The solar widget is available for download on the Esri web site.
Another project that another Fellow worked on is called Adopt A Hydrant. In Boston when it snows fire hydrants get buried. When the emergency personnel come up to the hydrant they have to spend precious time digging out the hydrants.
The city doesn’t have the resources to dig out every hydrant. However citizens can adopt hydrants and volunteer to dig them out when it snows, increasing citizen participation in government.
We have seen this application also reused in several other cities. Not just for adopting hydrants but for sidewalks in Chicago and tsunami sirens in Honolulu.
Your successful year at CfA culminated in your winning the FCC and James S. and John L. Knight Foundation’s Apps for Communities competition’s grand prize. Can you explain what YAKB.us is and what inspired you to develop this app?
Yakb.us is an application for real time transit arrivals using voice and text messaging. In Santa Clarita each bus is equipped with GPS tracking.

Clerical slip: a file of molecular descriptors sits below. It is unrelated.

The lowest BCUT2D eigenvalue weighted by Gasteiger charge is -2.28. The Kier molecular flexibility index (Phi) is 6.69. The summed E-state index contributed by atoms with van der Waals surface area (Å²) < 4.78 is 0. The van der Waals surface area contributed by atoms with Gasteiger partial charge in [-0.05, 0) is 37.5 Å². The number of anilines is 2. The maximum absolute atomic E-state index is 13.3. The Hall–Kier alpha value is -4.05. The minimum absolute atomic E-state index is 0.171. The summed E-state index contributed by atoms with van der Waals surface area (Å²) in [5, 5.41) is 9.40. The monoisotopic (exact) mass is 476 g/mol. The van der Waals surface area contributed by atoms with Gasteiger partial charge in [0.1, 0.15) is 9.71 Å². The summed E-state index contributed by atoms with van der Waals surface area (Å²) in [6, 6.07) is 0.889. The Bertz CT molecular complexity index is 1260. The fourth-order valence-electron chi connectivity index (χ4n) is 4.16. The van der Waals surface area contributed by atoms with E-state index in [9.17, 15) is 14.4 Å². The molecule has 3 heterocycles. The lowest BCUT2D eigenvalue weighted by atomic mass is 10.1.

Each of the stops have a five digit code attached to the bus stop. Some of the bus stops have a box attached that will show the next arrival times.
With Yakbus to get the next arrivals times for the bus, one can simply call or text the Yakbus application and punch in the five digit bus stop number. The application will read or text back the next arrival times for that bus.
Three other transit agencies use the same API as Santa Clarita so it was easy to replicate the process across those systems.
I built Yakb.us for people who rely on public transit. Growing up in Southern California almost everyone has cars and relies on them. I had a car growing up and never had to use public transit.
When I moved to San Francisco last year I became heavily dependent on public transit. The BART has an open API that allows developers to build applications on BART data. I could look on a web page or an app on my phone and see when the next BART was going to arrive.
I knew exactly when to leave the office or what time I would have to leave location to be able to walk to the station.
For those who rely on public transit it’s not only important to know when the bus is going to arrive but also if it’s going to arrive at all. The application uses both voice and SMS which is the lowest common denominator for those who have cell phones.